Premiums: Continuous, Limited-Pay, Single Premium
Continuous: Level premiums are paid through age 100 or until the insured dies.
Limited-Payment: Premium payments are level and cease after a certain number of years, i.e. 20 or 30 years. Though premium payments are higher, cash value accumulates more quickly.
Single Payment Whole Life: Premium payment is made as a lump sum at the beginning of the policy.
Savings Accumulation: Scheduled, Bundled, Fixed Rate of Interest
Cash value accumulation is bundled with death protection and differentiation is not made explicit. Cash value is invested by the insurance company and gains interest at a fixed rate. Cash values are known in advance because premium payments and interest credited is on a fixed schedule.
Duration: Permanent or until Lapse
Policy is permanent, lasting the duration of the policyholder’s life or until the policy lapses due to surrender or lack of premium payment.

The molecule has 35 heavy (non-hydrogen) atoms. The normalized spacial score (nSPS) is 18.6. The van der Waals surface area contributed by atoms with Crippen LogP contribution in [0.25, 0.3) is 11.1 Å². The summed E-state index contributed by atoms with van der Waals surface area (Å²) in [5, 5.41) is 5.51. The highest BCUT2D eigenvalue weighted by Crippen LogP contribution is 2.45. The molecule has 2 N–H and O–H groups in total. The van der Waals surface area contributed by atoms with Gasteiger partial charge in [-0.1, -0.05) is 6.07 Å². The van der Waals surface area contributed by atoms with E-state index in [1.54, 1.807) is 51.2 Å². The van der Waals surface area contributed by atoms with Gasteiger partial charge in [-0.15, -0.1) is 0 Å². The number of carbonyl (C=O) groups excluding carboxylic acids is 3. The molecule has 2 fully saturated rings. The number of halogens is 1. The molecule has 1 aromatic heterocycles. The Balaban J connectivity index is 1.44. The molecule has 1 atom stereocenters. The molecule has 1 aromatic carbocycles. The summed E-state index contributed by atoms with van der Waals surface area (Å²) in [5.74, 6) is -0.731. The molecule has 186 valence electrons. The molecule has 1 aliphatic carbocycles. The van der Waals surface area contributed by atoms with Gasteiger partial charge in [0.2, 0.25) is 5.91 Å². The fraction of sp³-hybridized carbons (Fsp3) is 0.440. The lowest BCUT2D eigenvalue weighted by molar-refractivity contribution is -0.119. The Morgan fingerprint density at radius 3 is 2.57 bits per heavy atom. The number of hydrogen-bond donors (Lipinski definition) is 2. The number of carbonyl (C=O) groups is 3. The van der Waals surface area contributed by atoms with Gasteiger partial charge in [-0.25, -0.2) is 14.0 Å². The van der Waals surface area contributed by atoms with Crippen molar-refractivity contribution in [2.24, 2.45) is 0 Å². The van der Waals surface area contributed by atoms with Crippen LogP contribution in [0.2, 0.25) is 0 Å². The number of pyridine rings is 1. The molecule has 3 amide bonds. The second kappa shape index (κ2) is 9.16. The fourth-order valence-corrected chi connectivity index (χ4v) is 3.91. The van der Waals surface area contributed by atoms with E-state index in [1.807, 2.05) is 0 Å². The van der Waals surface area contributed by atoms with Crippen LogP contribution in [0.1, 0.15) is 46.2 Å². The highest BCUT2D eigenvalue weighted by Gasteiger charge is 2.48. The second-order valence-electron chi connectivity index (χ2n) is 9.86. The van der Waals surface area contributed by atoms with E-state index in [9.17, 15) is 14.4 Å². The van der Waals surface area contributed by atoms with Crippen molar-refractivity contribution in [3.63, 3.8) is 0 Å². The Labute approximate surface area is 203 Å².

Death Benefit: Fixed face value of policy
Beneficiaries are paid the face value of the policy upon death of the policy holder. This death benefit consists of the entire cash value with death protection accounting for the difference between the face value of the policy and the available cash balance. The death benefit will not exceed the face value of the policy. If the policyholder lives to age 100, they receive the face value of the policy.
Risk: Insurer Insolvency, Participating Dividend, Inflationary Risk
The insurance company bears the risk as the policy holder is guaranteed premiums and a face value at the beginning of the policy. Participating policies allows the insurance company to impart some risk to policyholders, but this risk is minimal. The risk borne by the policyholders of participating policies is limited to the amount of dividends, though whole life dividends are fairly consistent. Further explanation can be found in the Participating vs. Non-Participating Policies article. Interest rates for cash values are low and may not keep pace with inflation. Insurer insolvency risk is always present.
Reasons for Policy Lapse: Missed Premium Payment, Surrender
The policy can lapse if the policyholder fails to make premium payments or if a policy loans exceed the cash value of the policy.
Remarks: Limited flexibility
Flexibility exists in the ability to take out policy loans against the cash value. Due to most aspects being fixed, flexibility is mostly limited to loans.